During the Métro station excavation in 1899, the foundations of the Liberty Tower were found—one of the eight towers of the Bastille. The stones were removed and today, you can see them at the little park called Square Henri Galli next to the Seine. The Pont (i.e., bridge) de la Concorde was built with stones from the Bastille. However, as the bridge was expanded, the original stones were covered up so that the only way to see them today is to look straight up as you go under the bridge on a boat—remember that when you take the river tour boat ride.
LONDON’S ROMAN AMPITHEATER
Sandy and I took a private walking tour of the old Londinium several years ago. Today, it’s the City of London but back then, it was the Roman walled city. Our guide took us to this big open square surrounded by large government buildings. On the pavement was a huge arc outlined by red bricks. It was the outline of where the old Roman amphitheater once stood. Well, not quite.
We went into one of the buildings and walked down four flights of stairs until we walked through a nondescript door (i.e., no signage). All of a sudden, we were standing in the middle of the ruins of the amphitheater. Believe it or not, running water was still being pumped through the original Roman piping.
ARÈNES DE LUTÈCE
Just so I can whet your appetite for my new book, I’ll take you to an actual Roman amphitheater in Paris. Not too many tourists know it is the oldest Paris monument let alone that it even exists. You will see the cages where the animals and Christians were held prior to entering the ring to die.
So you can see that every city has its own subterranean secrets.
Today’s blog describes several locations where I will take you in the next two books: Where Did They Burn the Last Grand Master of the Knights Templar? – Volumes One and Two: Jacques de Molay’s Curse and The Royal Crypts, respectively. We are about ready to go to print on Volume One while Volume Two will be done only as an ePub version.
I’m excited to get back to work on the next series of walking tour books covering the Nazi occupation of Paris between 1940 and 1944. Over the foreseeable future, I will devote some of the blogs to sites that were significant during the Occupation of Paris. I hope you enjoy the abbreviated stories and perhaps they may spark an interest in my new book (coming soon).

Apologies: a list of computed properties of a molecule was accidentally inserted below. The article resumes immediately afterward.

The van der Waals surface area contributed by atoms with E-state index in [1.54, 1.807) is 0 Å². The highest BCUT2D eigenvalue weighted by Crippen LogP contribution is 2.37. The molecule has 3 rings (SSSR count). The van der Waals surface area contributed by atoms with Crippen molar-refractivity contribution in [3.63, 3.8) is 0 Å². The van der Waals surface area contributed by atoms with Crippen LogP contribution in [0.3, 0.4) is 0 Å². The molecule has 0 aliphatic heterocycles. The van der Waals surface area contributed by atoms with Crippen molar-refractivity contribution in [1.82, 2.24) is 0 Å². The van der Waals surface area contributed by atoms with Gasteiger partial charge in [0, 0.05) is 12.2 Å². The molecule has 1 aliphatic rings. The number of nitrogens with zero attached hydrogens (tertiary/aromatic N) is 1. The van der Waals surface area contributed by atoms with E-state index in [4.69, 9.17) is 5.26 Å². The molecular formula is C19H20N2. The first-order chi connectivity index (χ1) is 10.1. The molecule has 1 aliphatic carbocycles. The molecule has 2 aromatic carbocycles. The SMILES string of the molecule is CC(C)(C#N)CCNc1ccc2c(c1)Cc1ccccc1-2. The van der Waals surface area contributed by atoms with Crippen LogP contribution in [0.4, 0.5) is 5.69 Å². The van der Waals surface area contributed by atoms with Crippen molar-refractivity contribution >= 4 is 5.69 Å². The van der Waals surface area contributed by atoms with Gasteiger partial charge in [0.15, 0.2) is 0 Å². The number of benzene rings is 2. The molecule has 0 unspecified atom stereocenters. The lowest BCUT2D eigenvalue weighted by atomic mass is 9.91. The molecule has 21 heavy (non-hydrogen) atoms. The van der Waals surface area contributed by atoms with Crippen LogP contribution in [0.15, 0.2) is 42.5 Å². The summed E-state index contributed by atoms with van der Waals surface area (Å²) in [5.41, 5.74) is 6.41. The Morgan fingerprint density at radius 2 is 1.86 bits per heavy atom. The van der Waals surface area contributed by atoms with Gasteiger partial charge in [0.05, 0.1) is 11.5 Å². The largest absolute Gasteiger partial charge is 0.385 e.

SOMEONE IS COMMENTING ON OUR BLOGS
Peter S. requested we make a connection through LinkedIn. He came across our blogs (stewross.com) and was impressed enough to reach out to me. Peter is a Senior Lecturer at the University of New South Wales in Sydney, Australia. He is a historian and expert on World War II. Peter is fluent in four languages and the author of six books on the American combat experience in the European and Pacific theaters of war, military cemeteries, the fate of civilians in the front lines, relations between liberators and the liberated, and the Battle of the Bulge. I’ve invited Peter to do a guest blog for us and I hope he’ll consider doing one in the future. Thank you Peter for your kind words.
If there is a topic you’d like to see a blog written about, please don’t hesitate to contact me. I love hearing from you so keep those comments coming.
What’s New With Sandy and Stew?
As previously mentioned, Volume One of the new book, Where Did They Burn the Last Grand Master of the Knights Templar? will be going to press in the next few days. By the way, I’ll take you the Archeological Crypt in one of the books. I hope you enjoy that stop along with all the others.